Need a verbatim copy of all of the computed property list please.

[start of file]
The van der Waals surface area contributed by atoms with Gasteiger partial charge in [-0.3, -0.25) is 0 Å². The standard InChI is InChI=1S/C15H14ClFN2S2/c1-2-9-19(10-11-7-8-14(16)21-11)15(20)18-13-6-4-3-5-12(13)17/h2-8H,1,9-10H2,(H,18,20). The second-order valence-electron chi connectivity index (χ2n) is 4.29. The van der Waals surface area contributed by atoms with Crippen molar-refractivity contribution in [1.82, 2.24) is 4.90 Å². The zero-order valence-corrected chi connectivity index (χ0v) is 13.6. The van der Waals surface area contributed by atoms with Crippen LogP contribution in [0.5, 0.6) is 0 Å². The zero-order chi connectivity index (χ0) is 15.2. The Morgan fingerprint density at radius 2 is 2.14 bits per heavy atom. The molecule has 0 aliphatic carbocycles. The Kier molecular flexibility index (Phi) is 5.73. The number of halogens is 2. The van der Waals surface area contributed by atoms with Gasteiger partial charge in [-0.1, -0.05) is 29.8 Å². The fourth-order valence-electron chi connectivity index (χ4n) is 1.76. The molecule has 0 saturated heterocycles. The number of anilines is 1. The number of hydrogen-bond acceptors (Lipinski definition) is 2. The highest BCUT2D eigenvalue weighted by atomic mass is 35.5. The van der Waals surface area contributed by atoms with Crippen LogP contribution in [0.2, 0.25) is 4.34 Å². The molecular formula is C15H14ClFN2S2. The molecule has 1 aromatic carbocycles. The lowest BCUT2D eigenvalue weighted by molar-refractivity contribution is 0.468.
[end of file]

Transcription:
The van der Waals surface area contributed by atoms with Gasteiger partial charge in [-0.3, -0.25) is 0 Å². The standard InChI is InChI=1S/C15H14ClFN2S2/c1-2-9-19(10-11-7-8-14(16)21-11)15(20)18-13-6-4-3-5-12(13)17/h2-8H,1,9-10H2,(H,18,20). The second-order valence-electron chi connectivity index (χ2n) is 4.29. The van der Waals surface area contributed by atoms with Crippen molar-refractivity contribution in [1.82, 2.24) is 4.90 Å². The zero-order valence-corrected chi connectivity index (χ0v) is 13.6. The van der Waals surface area contributed by atoms with Crippen LogP contribution in [0.5, 0.6) is 0 Å². The zero-order chi connectivity index (χ0) is 15.2. The Morgan fingerprint density at radius 2 is 2.14 bits per heavy atom. The molecule has 0 aliphatic carbocycles. The Kier molecular flexibility index (Phi) is 5.73. The number of halogens is 2. The van der Waals surface area contributed by atoms with Gasteiger partial charge in [-0.1, -0.05) is 29.8 Å². The fourth-order valence-electron chi connectivity index (χ4n) is 1.76. The molecule has 0 saturated heterocycles. The number of anilines is 1. The number of hydrogen-bond acceptors (Lipinski definition) is 2. The highest BCUT2D eigenvalue weighted by atomic mass is 35.5. The van der Waals surface area contributed by atoms with Crippen LogP contribution in [0.2, 0.25) is 4.34 Å². The molecular formula is C15H14ClFN2S2. The molecule has 1 aromatic carbocycles. The lowest BCUT2D eigenvalue weighted by molar-refractivity contribution is 0.468.